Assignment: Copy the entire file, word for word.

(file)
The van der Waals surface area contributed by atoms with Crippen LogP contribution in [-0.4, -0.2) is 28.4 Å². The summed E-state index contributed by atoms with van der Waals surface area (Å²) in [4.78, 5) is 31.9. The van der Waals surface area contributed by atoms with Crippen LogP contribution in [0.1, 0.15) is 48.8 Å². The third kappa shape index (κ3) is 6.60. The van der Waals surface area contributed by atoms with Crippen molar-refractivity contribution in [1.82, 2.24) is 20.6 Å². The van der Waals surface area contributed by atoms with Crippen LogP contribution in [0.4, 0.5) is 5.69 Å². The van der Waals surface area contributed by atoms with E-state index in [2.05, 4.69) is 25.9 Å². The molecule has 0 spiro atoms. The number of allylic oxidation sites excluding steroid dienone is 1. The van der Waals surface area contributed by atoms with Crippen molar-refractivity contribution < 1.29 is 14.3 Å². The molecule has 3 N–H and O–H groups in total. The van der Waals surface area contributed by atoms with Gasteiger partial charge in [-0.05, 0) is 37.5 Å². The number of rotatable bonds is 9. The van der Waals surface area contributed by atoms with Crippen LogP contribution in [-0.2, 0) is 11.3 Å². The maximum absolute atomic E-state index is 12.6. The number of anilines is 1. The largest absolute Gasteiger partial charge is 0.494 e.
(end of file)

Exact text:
The van der Waals surface area contributed by atoms with Crippen LogP contribution in [-0.4, -0.2) is 28.4 Å². The summed E-state index contributed by atoms with van der Waals surface area (Å²) in [4.78, 5) is 31.9. The van der Waals surface area contributed by atoms with Crippen LogP contribution in [0.1, 0.15) is 48.8 Å². The third kappa shape index (κ3) is 6.60. The van der Waals surface area contributed by atoms with Crippen molar-refractivity contribution in [1.82, 2.24) is 20.6 Å². The van der Waals surface area contributed by atoms with Crippen LogP contribution in [0.4, 0.5) is 5.69 Å². The van der Waals surface area contributed by atoms with E-state index in [2.05, 4.69) is 25.9 Å². The molecule has 0 spiro atoms. The number of allylic oxidation sites excluding steroid dienone is 1. The van der Waals surface area contributed by atoms with Crippen molar-refractivity contribution < 1.29 is 14.3 Å². The molecule has 3 N–H and O–H groups in total. The van der Waals surface area contributed by atoms with Gasteiger partial charge in [-0.05, 0) is 37.5 Å². The number of rotatable bonds is 9. The van der Waals surface area contributed by atoms with Crippen LogP contribution in [-0.2, 0) is 11.3 Å². The maximum absolute atomic E-state index is 12.6. The number of anilines is 1. The largest absolute Gasteiger partial charge is 0.494 e.